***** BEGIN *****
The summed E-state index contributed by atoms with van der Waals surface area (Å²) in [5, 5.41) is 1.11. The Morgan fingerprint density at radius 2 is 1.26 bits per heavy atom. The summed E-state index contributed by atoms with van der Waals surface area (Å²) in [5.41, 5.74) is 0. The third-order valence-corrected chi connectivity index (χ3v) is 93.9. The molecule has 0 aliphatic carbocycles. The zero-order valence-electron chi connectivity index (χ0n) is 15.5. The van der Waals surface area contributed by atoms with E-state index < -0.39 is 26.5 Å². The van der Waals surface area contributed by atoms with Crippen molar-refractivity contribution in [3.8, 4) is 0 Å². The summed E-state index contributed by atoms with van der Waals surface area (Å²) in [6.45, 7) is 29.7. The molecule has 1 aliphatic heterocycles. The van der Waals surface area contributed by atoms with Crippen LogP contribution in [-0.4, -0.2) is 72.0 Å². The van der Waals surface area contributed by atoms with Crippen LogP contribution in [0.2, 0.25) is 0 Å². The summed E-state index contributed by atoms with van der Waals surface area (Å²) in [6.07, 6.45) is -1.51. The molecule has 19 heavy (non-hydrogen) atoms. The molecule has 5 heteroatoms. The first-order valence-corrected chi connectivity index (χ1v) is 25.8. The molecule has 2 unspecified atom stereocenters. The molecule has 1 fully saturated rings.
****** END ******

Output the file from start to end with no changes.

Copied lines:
The summed E-state index contributed by atoms with van der Waals surface area (Å²) in [5, 5.41) is 1.11. The Morgan fingerprint density at radius 2 is 1.26 bits per heavy atom. The summed E-state index contributed by atoms with van der Waals surface area (Å²) in [5.41, 5.74) is 0. The third-order valence-corrected chi connectivity index (χ3v) is 93.9. The molecule has 0 aliphatic carbocycles. The zero-order valence-electron chi connectivity index (χ0n) is 15.5. The van der Waals surface area contributed by atoms with E-state index < -0.39 is 26.5 Å². The van der Waals surface area contributed by atoms with Crippen molar-refractivity contribution in [3.8, 4) is 0 Å². The summed E-state index contributed by atoms with van der Waals surface area (Å²) in [6.45, 7) is 29.7. The molecule has 1 aliphatic heterocycles. The van der Waals surface area contributed by atoms with Crippen LogP contribution in [-0.4, -0.2) is 72.0 Å². The van der Waals surface area contributed by atoms with Crippen LogP contribution in [0.2, 0.25) is 0 Å². The summed E-state index contributed by atoms with van der Waals surface area (Å²) in [6.07, 6.45) is -1.51. The molecule has 19 heavy (non-hydrogen) atoms. The molecule has 5 heteroatoms. The first-order valence-corrected chi connectivity index (χ1v) is 25.8. The molecule has 2 unspecified atom stereocenters. The molecule has 1 fully saturated rings.